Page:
Porphyry the Apostate: Assessing Porphyry's Reaction to Plotinus's Doctrine of the One

Heythrop Journal 52 (1):1-10 (2011)
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Abstract

Although recent scholarship has begun to clarify Porphyry’s position on the first principle in its distinction from that of Plotinus we must be careful not to gloss over the crucial ramifications of Porphyry’s developments. The Plotinian One is beyond Being, and thus beyond all relation and difference. In his attempt to understand how such a principle can be productive of all else that follows from it, Porphyry considers the Plotinian One in both its transcendent and creative aspects, introducing the notions of difference and self-relation within the One itself. Porphyry’s modifications of Plotinus’s doctrine, however, result in a first principle having a character utterly distinct from what Plotinus envisioned, and from what I believe Plotinus would have accepted. Because Porphyry’s first principle is relational, it loses its decisive Plotinian character as absolutely transcendent. This distinction between the first principles of Porphyry and Plotinus has important ramifications for each of their philosophical itineraria, and further strengthens the status of Plotinus within the Neoplatonic tradition. Plotinus is a unique thinker within the Neoplatonic tradition, and we must be careful not to equate Neoplatonism with Plotinus, when in fact, it is Plotinus who against both his own predecessors and successors often stands alone.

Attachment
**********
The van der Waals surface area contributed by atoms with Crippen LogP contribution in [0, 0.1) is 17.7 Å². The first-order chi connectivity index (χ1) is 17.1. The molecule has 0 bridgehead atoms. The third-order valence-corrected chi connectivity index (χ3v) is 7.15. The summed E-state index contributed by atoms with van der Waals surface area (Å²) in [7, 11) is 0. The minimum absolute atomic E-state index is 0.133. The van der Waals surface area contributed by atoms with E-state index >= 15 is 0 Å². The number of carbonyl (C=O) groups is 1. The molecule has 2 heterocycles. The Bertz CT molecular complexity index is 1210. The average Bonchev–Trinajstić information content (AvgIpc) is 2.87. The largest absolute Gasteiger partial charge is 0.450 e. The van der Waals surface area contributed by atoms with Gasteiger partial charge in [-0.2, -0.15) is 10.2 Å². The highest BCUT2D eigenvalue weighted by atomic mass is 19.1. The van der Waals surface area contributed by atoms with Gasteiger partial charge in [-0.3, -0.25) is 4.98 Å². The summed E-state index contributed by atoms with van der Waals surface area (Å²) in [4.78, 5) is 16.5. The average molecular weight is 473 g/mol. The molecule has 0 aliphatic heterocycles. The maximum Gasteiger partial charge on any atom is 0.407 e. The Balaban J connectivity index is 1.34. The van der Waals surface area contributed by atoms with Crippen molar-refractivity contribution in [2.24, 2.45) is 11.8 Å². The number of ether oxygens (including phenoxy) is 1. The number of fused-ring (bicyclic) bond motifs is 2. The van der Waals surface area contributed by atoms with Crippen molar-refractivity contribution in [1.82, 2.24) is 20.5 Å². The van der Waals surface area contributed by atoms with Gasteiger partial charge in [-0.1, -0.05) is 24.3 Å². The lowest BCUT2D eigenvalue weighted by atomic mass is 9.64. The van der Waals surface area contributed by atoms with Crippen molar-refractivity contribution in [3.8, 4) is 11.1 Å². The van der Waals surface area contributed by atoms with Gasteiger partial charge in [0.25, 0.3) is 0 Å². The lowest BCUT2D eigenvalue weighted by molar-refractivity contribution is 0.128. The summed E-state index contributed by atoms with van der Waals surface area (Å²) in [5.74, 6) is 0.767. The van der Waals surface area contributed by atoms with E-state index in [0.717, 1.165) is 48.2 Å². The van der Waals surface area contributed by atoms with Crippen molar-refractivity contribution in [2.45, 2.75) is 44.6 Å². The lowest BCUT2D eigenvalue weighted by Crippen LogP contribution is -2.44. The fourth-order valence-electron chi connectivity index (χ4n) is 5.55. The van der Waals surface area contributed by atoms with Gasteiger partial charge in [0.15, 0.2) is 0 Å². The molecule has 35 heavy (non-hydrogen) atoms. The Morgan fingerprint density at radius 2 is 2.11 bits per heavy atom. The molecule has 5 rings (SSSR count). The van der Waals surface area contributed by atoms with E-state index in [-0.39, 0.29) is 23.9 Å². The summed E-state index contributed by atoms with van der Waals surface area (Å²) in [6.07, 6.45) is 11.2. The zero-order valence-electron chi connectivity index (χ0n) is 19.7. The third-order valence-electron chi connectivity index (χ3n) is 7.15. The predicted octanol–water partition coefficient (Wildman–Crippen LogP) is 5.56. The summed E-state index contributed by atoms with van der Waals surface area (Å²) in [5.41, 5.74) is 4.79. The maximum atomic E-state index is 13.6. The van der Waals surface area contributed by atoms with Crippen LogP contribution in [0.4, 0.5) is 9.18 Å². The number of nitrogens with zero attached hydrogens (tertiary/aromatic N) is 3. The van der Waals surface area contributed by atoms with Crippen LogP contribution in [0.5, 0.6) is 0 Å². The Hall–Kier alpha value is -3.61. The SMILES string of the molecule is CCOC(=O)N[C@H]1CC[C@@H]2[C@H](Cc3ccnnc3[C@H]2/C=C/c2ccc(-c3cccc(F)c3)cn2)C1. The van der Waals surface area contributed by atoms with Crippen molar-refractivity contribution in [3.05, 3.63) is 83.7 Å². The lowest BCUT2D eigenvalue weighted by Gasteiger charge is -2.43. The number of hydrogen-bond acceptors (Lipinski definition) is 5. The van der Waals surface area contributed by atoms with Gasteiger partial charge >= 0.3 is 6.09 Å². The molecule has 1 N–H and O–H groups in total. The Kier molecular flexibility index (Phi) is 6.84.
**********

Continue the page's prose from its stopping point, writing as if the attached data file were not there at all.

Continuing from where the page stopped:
Author's Profile

Seamus O'Neill
Memorial University of Newfoundland

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